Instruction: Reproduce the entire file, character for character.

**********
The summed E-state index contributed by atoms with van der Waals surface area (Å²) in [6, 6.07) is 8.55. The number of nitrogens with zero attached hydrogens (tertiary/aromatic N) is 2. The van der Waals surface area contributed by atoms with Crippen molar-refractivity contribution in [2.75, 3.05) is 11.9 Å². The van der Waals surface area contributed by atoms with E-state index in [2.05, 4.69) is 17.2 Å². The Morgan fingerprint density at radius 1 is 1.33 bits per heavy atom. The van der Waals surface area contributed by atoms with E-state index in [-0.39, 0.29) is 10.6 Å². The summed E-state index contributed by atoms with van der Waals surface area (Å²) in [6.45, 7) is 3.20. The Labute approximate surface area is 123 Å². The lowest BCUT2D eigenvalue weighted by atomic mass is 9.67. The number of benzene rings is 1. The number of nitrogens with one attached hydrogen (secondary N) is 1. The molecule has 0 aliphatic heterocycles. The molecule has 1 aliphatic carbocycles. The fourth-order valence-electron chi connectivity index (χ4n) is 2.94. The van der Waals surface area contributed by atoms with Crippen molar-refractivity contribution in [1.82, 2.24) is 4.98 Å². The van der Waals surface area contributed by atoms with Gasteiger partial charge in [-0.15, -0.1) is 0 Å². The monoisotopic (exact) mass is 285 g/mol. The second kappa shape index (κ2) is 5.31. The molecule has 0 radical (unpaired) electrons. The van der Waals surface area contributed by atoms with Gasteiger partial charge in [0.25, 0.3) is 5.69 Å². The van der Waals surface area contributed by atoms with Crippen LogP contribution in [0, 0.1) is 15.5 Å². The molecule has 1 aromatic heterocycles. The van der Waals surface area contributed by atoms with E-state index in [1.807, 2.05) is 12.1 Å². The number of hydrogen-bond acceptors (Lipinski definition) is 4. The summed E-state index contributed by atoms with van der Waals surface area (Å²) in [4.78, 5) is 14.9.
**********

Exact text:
The summed E-state index contributed by atoms with van der Waals surface area (Å²) in [6, 6.07) is 8.55. The number of nitrogens with zero attached hydrogens (tertiary/aromatic N) is 2. The van der Waals surface area contributed by atoms with Crippen molar-refractivity contribution in [2.75, 3.05) is 11.9 Å². The van der Waals surface area contributed by atoms with E-state index in [2.05, 4.69) is 17.2 Å². The Morgan fingerprint density at radius 1 is 1.33 bits per heavy atom. The van der Waals surface area contributed by atoms with E-state index in [-0.39, 0.29) is 10.6 Å². The summed E-state index contributed by atoms with van der Waals surface area (Å²) in [6.45, 7) is 3.20. The Labute approximate surface area is 123 Å². The lowest BCUT2D eigenvalue weighted by atomic mass is 9.67. The number of benzene rings is 1. The number of nitrogens with one attached hydrogen (secondary N) is 1. The molecule has 0 aliphatic heterocycles. The molecule has 1 aliphatic carbocycles. The fourth-order valence-electron chi connectivity index (χ4n) is 2.94. The van der Waals surface area contributed by atoms with Crippen molar-refractivity contribution in [1.82, 2.24) is 4.98 Å². The van der Waals surface area contributed by atoms with Gasteiger partial charge in [-0.15, -0.1) is 0 Å². The monoisotopic (exact) mass is 285 g/mol. The second kappa shape index (κ2) is 5.31. The molecule has 0 radical (unpaired) electrons. The van der Waals surface area contributed by atoms with Gasteiger partial charge in [0.25, 0.3) is 5.69 Å². The van der Waals surface area contributed by atoms with Crippen LogP contribution in [0, 0.1) is 15.5 Å². The molecule has 1 aromatic heterocycles. The van der Waals surface area contributed by atoms with E-state index in [1.807, 2.05) is 12.1 Å². The number of hydrogen-bond acceptors (Lipinski definition) is 4. The summed E-state index contributed by atoms with van der Waals surface area (Å²) in [4.78, 5) is 14.9.